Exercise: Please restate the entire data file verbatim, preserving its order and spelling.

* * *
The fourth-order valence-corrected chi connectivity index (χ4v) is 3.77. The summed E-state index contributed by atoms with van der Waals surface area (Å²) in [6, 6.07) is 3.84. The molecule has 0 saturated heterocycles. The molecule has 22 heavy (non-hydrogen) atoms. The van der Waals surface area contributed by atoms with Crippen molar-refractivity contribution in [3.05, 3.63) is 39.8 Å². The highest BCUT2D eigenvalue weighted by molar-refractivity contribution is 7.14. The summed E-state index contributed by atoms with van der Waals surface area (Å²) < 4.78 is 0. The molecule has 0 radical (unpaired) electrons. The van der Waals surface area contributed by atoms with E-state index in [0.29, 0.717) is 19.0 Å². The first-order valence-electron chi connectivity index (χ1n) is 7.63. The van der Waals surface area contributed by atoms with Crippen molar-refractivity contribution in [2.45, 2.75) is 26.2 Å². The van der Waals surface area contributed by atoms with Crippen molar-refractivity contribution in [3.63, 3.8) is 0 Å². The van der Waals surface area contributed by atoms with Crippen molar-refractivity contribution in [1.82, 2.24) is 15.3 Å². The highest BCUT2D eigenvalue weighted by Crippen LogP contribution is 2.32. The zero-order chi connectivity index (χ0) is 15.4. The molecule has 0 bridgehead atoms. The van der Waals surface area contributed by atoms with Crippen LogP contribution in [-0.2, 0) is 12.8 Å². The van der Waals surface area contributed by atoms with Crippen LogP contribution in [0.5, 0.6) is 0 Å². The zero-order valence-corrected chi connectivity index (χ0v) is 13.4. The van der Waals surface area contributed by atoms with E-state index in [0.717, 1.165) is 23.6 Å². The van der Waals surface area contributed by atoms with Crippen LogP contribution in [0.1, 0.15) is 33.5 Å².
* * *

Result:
The fourth-order valence-corrected chi connectivity index (χ4v) is 3.77. The summed E-state index contributed by atoms with van der Waals surface area (Å²) in [6, 6.07) is 3.84. The molecule has 0 saturated heterocycles. The molecule has 22 heavy (non-hydrogen) atoms. The van der Waals surface area contributed by atoms with Crippen molar-refractivity contribution in [3.05, 3.63) is 39.8 Å². The highest BCUT2D eigenvalue weighted by molar-refractivity contribution is 7.14. The summed E-state index contributed by atoms with van der Waals surface area (Å²) < 4.78 is 0. The molecule has 0 radical (unpaired) electrons. The van der Waals surface area contributed by atoms with E-state index in [0.29, 0.717) is 19.0 Å². The first-order valence-electron chi connectivity index (χ1n) is 7.63. The van der Waals surface area contributed by atoms with Crippen molar-refractivity contribution in [2.45, 2.75) is 26.2 Å². The van der Waals surface area contributed by atoms with Crippen molar-refractivity contribution in [3.63, 3.8) is 0 Å². The van der Waals surface area contributed by atoms with Crippen molar-refractivity contribution in [1.82, 2.24) is 15.3 Å². The highest BCUT2D eigenvalue weighted by Crippen LogP contribution is 2.32. The zero-order chi connectivity index (χ0) is 15.4. The molecule has 0 bridgehead atoms. The van der Waals surface area contributed by atoms with Crippen LogP contribution in [-0.2, 0) is 12.8 Å². The van der Waals surface area contributed by atoms with Crippen LogP contribution in [0.5, 0.6) is 0 Å². The zero-order valence-corrected chi connectivity index (χ0v) is 13.4. The van der Waals surface area contributed by atoms with E-state index in [0.717, 1.165) is 23.6 Å². The van der Waals surface area contributed by atoms with Crippen LogP contribution in [0.1, 0.15) is 33.5 Å².